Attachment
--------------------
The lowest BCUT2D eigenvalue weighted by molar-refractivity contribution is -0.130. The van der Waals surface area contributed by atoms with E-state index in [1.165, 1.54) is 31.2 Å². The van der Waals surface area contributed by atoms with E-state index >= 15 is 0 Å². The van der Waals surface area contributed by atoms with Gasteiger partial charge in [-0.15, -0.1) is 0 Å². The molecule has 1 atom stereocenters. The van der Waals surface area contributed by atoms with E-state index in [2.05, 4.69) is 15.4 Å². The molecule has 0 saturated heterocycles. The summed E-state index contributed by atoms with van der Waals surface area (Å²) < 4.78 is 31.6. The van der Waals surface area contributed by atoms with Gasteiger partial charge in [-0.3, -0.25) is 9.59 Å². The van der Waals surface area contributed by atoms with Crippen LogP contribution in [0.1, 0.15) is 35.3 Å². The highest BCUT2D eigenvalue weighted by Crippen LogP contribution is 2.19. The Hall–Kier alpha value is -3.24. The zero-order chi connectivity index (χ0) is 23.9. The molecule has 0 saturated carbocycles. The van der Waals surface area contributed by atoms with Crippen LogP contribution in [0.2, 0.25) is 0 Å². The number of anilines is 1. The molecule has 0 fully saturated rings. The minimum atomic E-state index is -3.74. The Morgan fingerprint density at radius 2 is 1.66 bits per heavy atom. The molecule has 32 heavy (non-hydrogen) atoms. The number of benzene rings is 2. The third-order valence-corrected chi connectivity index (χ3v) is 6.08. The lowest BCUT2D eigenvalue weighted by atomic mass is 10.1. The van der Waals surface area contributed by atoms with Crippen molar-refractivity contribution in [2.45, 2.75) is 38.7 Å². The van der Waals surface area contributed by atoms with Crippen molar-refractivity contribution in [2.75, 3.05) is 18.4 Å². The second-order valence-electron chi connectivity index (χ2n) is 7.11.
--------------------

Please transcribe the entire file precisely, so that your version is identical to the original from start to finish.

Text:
The lowest BCUT2D eigenvalue weighted by molar-refractivity contribution is -0.130. The van der Waals surface area contributed by atoms with E-state index in [1.165, 1.54) is 31.2 Å². The van der Waals surface area contributed by atoms with E-state index >= 15 is 0 Å². The van der Waals surface area contributed by atoms with Gasteiger partial charge in [-0.15, -0.1) is 0 Å². The molecule has 1 atom stereocenters. The van der Waals surface area contributed by atoms with E-state index in [2.05, 4.69) is 15.4 Å². The molecule has 0 saturated heterocycles. The summed E-state index contributed by atoms with van der Waals surface area (Å²) < 4.78 is 31.6. The van der Waals surface area contributed by atoms with Gasteiger partial charge in [-0.3, -0.25) is 9.59 Å². The van der Waals surface area contributed by atoms with Crippen LogP contribution in [0.1, 0.15) is 35.3 Å². The highest BCUT2D eigenvalue weighted by Crippen LogP contribution is 2.19. The Hall–Kier alpha value is -3.24. The zero-order chi connectivity index (χ0) is 23.9. The molecule has 0 saturated carbocycles. The van der Waals surface area contributed by atoms with Crippen LogP contribution in [0.2, 0.25) is 0 Å². The number of anilines is 1. The molecule has 0 fully saturated rings. The minimum atomic E-state index is -3.74. The Morgan fingerprint density at radius 2 is 1.66 bits per heavy atom. The molecule has 32 heavy (non-hydrogen) atoms. The number of benzene rings is 2. The third-order valence-corrected chi connectivity index (χ3v) is 6.08. The lowest BCUT2D eigenvalue weighted by atomic mass is 10.1. The van der Waals surface area contributed by atoms with Crippen molar-refractivity contribution in [2.45, 2.75) is 38.7 Å². The van der Waals surface area contributed by atoms with Crippen molar-refractivity contribution in [2.75, 3.05) is 18.4 Å². The second-order valence-electron chi connectivity index (χ2n) is 7.11.